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Moment Albanians found in car boot trying to reach UK

This is the moment two migrants were caught trying to get to Britain illegally, concealed in the boot of a family hatchback.

The picture was released by the Home Office after members of a people-trafficking gang were convicted of trying to bring a total of five Albanians into the country in two journeys.

On the first, Lee Anderson, 46, and Jason Cowley, 44, were caught with three stowaways, including a child, crammed into their boot as they tried to cross the border at Coquelles, France, in March 2015.

That August, a car driven by Gillian Barker, 47, was stopped at the same place and officers found two men, pictured, in the boot.

When the gang’s car was searched by officers, they found two adults and a child, all Albanian nationals, hidden in the boot.

Investigators used travel and telephone records to link both smuggling attempts to Barker’s boyfriend Ilir Hani, 44, and ultimately the gang’s ringleaders, cousins Eduart Karaj, 39, and Vullnet Karaj, 41.

They also discovered that the Karajes were following Anderson and Cowley in a separate car on the first occasion to make sure they got through. The vehicle had previously been owned by Vullnet Karaj.

The UK operates border controls in France and Belgium, allowing officers to check passengers and freight destined for the UK.

Sentencing the gang yesterday, Judge Simon James branded the cousins as the operation’s ‘architects and guiding forces’.

He told the gang: ‘Each of you have either admitted or been convicted in playing a part in… a professionally organised criminal organisation set up to profit from people trafficking.

The full extent of the gang's activities were revealed after Gillian Barker (pictured) was stopped at Coquelles border

The full extent of the gang’s activities were revealed after Gillian Barker (pictured) was stopped at Coquelles border

‘What has become abundantly clear is if this had not been detected this effort would have continued to facilitate the illegal bringing of people into the UK.’

He added: ‘The circumventing of immigration controls undermines our national security. It is our first defence against terror and illegal activity – vital given the current climate.’

Despite the suggestion that two of those smuggled were family members, he concluded that ‘this was not an operation motivated by altruism or compassion’.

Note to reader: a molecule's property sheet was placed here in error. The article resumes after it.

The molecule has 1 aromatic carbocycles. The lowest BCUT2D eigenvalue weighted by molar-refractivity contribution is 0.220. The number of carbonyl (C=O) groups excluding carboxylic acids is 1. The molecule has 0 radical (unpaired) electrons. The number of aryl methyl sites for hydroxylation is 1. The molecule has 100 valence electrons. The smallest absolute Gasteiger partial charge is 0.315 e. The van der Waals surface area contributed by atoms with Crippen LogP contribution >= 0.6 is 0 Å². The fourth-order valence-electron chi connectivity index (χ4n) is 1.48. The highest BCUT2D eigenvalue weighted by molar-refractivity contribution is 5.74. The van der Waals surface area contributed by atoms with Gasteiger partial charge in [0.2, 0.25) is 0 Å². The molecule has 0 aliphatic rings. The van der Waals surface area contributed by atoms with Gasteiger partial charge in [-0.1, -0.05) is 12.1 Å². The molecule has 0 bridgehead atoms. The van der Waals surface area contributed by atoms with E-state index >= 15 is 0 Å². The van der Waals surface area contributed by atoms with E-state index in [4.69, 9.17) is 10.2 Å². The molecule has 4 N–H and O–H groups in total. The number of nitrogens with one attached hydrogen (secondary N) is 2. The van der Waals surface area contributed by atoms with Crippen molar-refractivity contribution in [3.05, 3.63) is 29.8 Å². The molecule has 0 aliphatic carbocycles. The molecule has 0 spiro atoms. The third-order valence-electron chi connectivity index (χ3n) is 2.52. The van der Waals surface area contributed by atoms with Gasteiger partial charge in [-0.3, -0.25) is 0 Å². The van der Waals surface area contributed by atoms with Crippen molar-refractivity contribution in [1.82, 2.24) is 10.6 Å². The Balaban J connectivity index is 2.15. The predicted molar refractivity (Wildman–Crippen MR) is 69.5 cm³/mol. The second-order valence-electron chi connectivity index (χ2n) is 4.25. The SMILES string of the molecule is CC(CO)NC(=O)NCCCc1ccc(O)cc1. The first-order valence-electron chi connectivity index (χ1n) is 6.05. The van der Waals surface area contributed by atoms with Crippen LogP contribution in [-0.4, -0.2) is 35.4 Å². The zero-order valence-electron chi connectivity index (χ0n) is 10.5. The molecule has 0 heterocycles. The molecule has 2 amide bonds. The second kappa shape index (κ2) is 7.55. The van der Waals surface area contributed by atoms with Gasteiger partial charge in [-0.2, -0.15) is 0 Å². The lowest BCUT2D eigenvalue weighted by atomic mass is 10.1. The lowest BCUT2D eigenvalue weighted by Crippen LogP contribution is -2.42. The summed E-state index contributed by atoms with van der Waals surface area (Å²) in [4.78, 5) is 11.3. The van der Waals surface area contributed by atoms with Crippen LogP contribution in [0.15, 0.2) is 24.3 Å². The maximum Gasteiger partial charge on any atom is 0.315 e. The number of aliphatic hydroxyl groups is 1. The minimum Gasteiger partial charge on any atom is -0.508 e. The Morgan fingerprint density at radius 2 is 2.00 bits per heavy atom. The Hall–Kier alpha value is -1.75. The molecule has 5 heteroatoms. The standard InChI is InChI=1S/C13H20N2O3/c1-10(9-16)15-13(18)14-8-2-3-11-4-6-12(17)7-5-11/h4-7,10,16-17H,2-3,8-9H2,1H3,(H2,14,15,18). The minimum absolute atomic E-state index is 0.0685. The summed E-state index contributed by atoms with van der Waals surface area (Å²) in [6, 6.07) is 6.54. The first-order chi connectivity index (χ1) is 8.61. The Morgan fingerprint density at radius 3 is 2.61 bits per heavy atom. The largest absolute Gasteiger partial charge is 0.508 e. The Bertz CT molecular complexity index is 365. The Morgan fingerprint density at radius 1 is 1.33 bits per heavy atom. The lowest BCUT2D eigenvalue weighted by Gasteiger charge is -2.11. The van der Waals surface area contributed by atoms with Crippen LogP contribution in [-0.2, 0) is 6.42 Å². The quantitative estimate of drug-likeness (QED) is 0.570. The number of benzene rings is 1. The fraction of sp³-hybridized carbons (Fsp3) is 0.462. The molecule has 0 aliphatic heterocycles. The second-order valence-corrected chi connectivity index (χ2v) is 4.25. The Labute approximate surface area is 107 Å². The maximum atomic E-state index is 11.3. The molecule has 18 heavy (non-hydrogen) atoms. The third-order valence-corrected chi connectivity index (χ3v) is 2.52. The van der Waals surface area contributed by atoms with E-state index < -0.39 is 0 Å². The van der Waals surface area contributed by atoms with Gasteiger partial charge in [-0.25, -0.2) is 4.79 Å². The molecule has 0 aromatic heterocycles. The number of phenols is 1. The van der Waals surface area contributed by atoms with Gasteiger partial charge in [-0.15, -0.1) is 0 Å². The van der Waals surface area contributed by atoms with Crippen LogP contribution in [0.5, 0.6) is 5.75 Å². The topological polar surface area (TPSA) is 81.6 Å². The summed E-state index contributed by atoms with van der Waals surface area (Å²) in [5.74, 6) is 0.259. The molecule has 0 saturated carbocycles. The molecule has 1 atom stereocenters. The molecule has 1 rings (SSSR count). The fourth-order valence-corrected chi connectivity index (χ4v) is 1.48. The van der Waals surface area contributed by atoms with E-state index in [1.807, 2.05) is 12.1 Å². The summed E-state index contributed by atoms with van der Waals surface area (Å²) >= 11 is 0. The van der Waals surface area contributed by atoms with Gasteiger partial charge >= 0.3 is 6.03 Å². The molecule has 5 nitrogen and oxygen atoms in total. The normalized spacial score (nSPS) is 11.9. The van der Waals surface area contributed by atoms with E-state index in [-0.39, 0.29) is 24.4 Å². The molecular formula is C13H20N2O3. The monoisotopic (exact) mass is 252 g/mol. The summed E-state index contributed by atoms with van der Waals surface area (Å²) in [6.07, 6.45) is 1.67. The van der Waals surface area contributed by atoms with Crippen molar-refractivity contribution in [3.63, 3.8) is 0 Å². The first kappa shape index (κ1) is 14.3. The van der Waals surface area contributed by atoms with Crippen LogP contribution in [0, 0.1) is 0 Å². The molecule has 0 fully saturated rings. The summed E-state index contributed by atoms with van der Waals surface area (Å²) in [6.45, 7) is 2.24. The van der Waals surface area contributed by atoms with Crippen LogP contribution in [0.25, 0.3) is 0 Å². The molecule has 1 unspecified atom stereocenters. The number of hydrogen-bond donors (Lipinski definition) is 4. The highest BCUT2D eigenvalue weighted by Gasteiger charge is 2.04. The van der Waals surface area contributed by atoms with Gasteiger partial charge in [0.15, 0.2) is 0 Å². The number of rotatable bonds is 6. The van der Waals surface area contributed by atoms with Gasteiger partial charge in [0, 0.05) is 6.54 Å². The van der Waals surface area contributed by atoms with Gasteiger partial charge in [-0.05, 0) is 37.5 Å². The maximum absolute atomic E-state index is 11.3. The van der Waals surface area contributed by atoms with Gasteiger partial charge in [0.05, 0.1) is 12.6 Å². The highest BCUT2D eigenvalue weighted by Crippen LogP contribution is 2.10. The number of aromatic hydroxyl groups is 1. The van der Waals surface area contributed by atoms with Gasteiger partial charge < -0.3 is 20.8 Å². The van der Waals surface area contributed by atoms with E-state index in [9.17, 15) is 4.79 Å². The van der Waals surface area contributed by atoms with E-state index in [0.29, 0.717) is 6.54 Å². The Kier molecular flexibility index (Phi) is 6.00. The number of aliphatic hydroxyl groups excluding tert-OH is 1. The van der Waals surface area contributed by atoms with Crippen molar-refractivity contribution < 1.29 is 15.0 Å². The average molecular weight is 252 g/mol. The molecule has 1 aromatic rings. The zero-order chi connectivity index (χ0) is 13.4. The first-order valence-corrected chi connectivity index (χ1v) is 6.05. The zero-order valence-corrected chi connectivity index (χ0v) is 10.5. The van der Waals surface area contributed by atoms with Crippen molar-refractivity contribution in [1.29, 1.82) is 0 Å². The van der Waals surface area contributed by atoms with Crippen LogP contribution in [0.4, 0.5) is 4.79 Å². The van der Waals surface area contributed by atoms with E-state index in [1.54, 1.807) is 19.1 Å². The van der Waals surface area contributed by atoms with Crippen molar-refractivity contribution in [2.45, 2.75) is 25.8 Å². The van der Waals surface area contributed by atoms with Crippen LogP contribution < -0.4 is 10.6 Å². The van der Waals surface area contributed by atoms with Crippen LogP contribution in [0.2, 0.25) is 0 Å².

The court heard how Vullnet Karaj, originally from Albania, had previously been jailed for entering the UK illegally after being caught in the country without permission for a third time.

He was eventually granted indefinite leave to remain and began building his smuggling enterprise.

Eduart Karaj, Cowley, Anderson and Barker, all from Birmingham, pleaded guilty to conspiring to facilitate a breach of UK immigration law by a non-EU citizen. 

Hani and Vullnet Karaj, both also from Birmingham, were convicted of the same offence at Canterbury Crown Court last month.

Yesterday Vullnet Karaj was jailed for five-and-a-half years and Eduart Karaj for five. Hani got four years, and Cowley and Anderson 30 months. Barker was sentenced to 20 months.

David Fairclough, of the Home Office’s Criminal and Financial Investigation team, said: ‘This was an organised crime group that has been dismantled. We never stop looking for those involved in immigration crime.

Lee Anderson

Jason Cowley

Lee Anderson (left) and Jason Cowley (right) were arrested by border officials as they attempted to enter the UK at Coquelles in France, near Calais in March 2015

‘The border detections were only the start of our investigations. As time passed Eduart Karaj, Vullnet Karaj and Hani may have believed that their offences had gone undetected.’ 

‘But my officers were digging deeper, gathering the evidence that would ultimately ensure that they too were held to account for their offences.

‘This case sends a clear message. We are patient people and never stop looking for those involved in immigration crime.’

Paul Morgan, Director Border Force South East and Europe, said: ‘The Border Force detections were the crucial first step in bringing these offenders to justice. Border Force officers are on the frontline keeping our borders safe and secure.

‘We will continue to work with law enforcement colleagues to ensure that people smugglers and traffickers face the consequences of their crimes.’